Yes, I just started this week’s commentary with lyrics from rock band Guns N Roses.
Don’t count out a report entitled “Welcome to the Jungle” in the near future.
Both are very appropriate spring boards for a conversation about the financial markets.
I have a very detailed investment philosophy that is the basis by which all parts of my investment process stem from. If I can single out one common theme throughout that philosophy, it would be the idea of being patient and waiting for the fat pitch across the middle of the plate before putting capital at risk.
I can promise you that if you can consistently practice patience in the financial markets, that alone can be a huge edge over other investors. The hardest thing for most investors to do is nothing.
In my previous role as an advisor, the hardest thing for me to convince clients was that making a decision to do nothing was just as proactive as making a decision to change something. The fact is that money cannot consistently be made trading every day or every week during a given calendar year.
Profits can only be made when the opportunity is available and not just because they happen to be desired or needed. Read those last two sentences again. Memorize them and trade by them.
Those statements are the cornerstone of a philosophy that will outperform most other market participants.
One of the core tenets of my investment philosophy is to think like a fundamentalist but trade like a technician. Simply put, the fundamentals of a particular market are an indication of how the market SHOULD BE acting and the technical factors of a particular market are indications of how the market IS acting.
The diagram below does a nice job of further conveying what I’m talking about.
To outperform year in and year out, you must understand the fundamental underpinnings of a given market and trade in the direction of those fundamentals once the technical factors align in your favor.
In my own process, I develop a BIAS for the fundamentals of a given market and then I look at the technical factors to see if the price action and sentiment are aligned with the bias I have for the fundamentals.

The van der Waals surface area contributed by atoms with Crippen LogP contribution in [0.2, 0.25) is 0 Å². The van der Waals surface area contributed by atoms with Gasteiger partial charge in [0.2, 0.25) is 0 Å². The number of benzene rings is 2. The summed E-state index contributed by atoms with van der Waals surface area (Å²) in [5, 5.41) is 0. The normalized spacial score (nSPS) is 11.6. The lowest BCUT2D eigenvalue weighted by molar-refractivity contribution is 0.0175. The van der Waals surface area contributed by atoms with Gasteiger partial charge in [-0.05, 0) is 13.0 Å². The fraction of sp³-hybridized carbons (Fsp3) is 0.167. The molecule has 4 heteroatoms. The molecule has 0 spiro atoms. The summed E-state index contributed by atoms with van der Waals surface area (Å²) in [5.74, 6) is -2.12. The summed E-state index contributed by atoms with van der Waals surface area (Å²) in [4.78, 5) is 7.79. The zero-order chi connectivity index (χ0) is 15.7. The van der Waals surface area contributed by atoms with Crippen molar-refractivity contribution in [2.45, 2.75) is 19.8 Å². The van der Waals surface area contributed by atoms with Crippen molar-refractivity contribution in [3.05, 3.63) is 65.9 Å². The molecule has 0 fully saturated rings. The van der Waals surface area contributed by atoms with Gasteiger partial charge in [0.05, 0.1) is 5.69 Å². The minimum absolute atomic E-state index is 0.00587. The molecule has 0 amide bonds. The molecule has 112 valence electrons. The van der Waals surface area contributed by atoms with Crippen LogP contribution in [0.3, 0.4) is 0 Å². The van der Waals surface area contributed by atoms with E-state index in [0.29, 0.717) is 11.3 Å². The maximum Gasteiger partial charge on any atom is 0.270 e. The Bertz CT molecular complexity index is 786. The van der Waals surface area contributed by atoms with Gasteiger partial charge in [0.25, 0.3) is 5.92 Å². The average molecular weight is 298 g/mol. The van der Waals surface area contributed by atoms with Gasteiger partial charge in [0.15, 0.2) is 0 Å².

If the two are aligned I will develop a directional bias for that market. If the fundamental and technical factors oppose each other, I institute a NEUTRAL bias for the market until congruence occurs.
Regular readers of The Whaley Report know that I’m a big proponent of Pareto’s Principle, or the 80/20 rule.
Pareto’s principle states that, for many events, approximately 80% of the effects come from 20% of the causes. In the July 7 edition of The Whaley Report, I go into detail about how Pareto’s principle exhibits itself in investment portfolio performance. Email us if you would like a copy of that report.
As you’ll see today, that same principle can be used to better understand the price movement of markets. Approximately 80% of the price movement of a particular market occurs only 20% of the time.
The rest of the price movement is simply noise within the trading range. This means I can maintain a NEUTRAL bias for long periods of time until the price action begins to align with the underlying fundamentals. That means there can be long periods of inactivity.
This is especially true with the The Whaley Report’s Focus Markets. Given that we're only trading 8 markets, there can be very long periods of time where we aren’t actively initiating trade ideas for a particular market. Since the report’s inception, we’ve averaged just under 1 trade each week.
In addition, there have only been 23 weeks (25% of all weeks) when all 8 Focus Markets have had a directional bias. That means that 75% of the time, at least one Focus Market has a NEUTRAL bias each week.
Pareto anyone? Let’s now look at Pareto in action with the price movement of a couple of theFocus Markets so far this year:
SPY - 9.7% as of 8/29/14
December 31, 2013 – April 15, 2014: 17 basis points (13 weeks)
April 15, 2014 – May 30, 2014: 4.9% (6 weeks)
May 30, 2014 – August 7, 2014: -38 basis points (13 weeks)
August 7, 2014 – August 29, 2014: 5.1% (3 weeks)
The S&P 500, SPY, is up 9.7% for the year through last Friday’s close. We are currently 35 weeks into trading this year and SPY has made all of its price movement in just 9 of those weeks. For those of you keeping score at home, that’s 25% of the time, which means that 75% of the weeks this year, SPY has essentially not moved at all on a net basis. Pareto anyone?
GLD - 6.6% as of 8/29/14
December 31, 2013 – January 15, 2014: 3.0% (2 weeks)
January 15, 2014 – June 3, 2014: 28 basis points (20 weeks)
June 3, 2014 – June 19, 2014: 3.6% (3 weeks)
June 19, 2014 – August 29, 2014: -37 basis points (10 weeks)
Gold, GLD, is up 6.6% for the year through last Friday’s close. We are currently 35 weeks into trading this year and GLD has made all of its price movement in just 5 of those weeks. That means that all of GLD’s price movement for 2014 occurred in just 14% of the weeks. 86% the weeks this year, GLD essentially has not moved at all on a net basis. I think you get the picture.
As you can see from the examples above, markets spend very little time in a directional posture. Some markets, spend even less time aligned with their underlying fundamentals while moving in a directional manner.
As such, a true investing edge comes from the willingness to do nothing, sit in cash and wait for real opportunities to materialize. If you stick with your process, opportunities skewed in your favor will present themselves and the low risk, high reward returns will follow. As Axel Rose would say, “…take it slow, it’ll work itself out fine. All we need is just a little patience.”